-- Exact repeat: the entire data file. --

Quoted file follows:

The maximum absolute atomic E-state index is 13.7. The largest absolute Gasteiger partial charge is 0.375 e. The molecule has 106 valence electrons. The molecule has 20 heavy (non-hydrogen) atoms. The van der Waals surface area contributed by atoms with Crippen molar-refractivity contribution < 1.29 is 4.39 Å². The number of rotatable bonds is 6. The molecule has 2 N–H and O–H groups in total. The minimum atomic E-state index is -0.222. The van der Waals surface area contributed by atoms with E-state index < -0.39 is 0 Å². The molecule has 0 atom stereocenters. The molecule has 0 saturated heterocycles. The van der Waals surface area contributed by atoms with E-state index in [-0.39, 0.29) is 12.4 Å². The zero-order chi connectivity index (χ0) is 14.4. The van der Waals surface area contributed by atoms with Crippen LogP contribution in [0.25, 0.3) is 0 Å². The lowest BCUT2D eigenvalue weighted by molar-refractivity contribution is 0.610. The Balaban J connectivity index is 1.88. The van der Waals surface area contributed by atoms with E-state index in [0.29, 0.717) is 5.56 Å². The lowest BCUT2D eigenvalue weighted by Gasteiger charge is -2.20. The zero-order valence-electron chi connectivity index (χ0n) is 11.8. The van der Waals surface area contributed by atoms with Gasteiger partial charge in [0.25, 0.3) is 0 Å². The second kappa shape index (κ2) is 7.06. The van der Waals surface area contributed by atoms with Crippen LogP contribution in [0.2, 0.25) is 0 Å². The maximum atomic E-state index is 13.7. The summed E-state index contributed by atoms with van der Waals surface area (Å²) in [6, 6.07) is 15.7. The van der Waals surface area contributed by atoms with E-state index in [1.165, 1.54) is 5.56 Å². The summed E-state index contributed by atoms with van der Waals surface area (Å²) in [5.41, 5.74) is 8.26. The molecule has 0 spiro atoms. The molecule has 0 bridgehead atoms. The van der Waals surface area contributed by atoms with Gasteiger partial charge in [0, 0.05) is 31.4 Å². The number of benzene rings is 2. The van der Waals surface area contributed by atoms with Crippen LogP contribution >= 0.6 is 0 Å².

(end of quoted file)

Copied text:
The maximum absolute atomic E-state index is 13.7. The largest absolute Gasteiger partial charge is 0.375 e. The molecule has 106 valence electrons. The molecule has 20 heavy (non-hydrogen) atoms. The van der Waals surface area contributed by atoms with Crippen molar-refractivity contribution < 1.29 is 4.39 Å². The number of rotatable bonds is 6. The molecule has 2 N–H and O–H groups in total. The minimum atomic E-state index is -0.222. The van der Waals surface area contributed by atoms with E-state index < -0.39 is 0 Å². The molecule has 0 atom stereocenters. The molecule has 0 saturated heterocycles. The van der Waals surface area contributed by atoms with E-state index in [-0.39, 0.29) is 12.4 Å². The zero-order chi connectivity index (χ0) is 14.4. The van der Waals surface area contributed by atoms with Crippen LogP contribution in [0.25, 0.3) is 0 Å². The lowest BCUT2D eigenvalue weighted by molar-refractivity contribution is 0.610. The Balaban J connectivity index is 1.88. The van der Waals surface area contributed by atoms with E-state index in [0.29, 0.717) is 5.56 Å². The lowest BCUT2D eigenvalue weighted by Gasteiger charge is -2.20. The zero-order valence-electron chi connectivity index (χ0n) is 11.8. The van der Waals surface area contributed by atoms with Gasteiger partial charge in [0.25, 0.3) is 0 Å². The second kappa shape index (κ2) is 7.06. The van der Waals surface area contributed by atoms with Crippen LogP contribution in [0.2, 0.25) is 0 Å². The maximum atomic E-state index is 13.7. The summed E-state index contributed by atoms with van der Waals surface area (Å²) in [6, 6.07) is 15.7. The van der Waals surface area contributed by atoms with E-state index in [1.165, 1.54) is 5.56 Å². The summed E-state index contributed by atoms with van der Waals surface area (Å²) in [5.41, 5.74) is 8.26. The molecule has 0 spiro atoms. The molecule has 0 bridgehead atoms. The van der Waals surface area contributed by atoms with Gasteiger partial charge in [0, 0.05) is 31.4 Å². The number of benzene rings is 2. The van der Waals surface area contributed by atoms with Crippen LogP contribution >= 0.6 is 0 Å².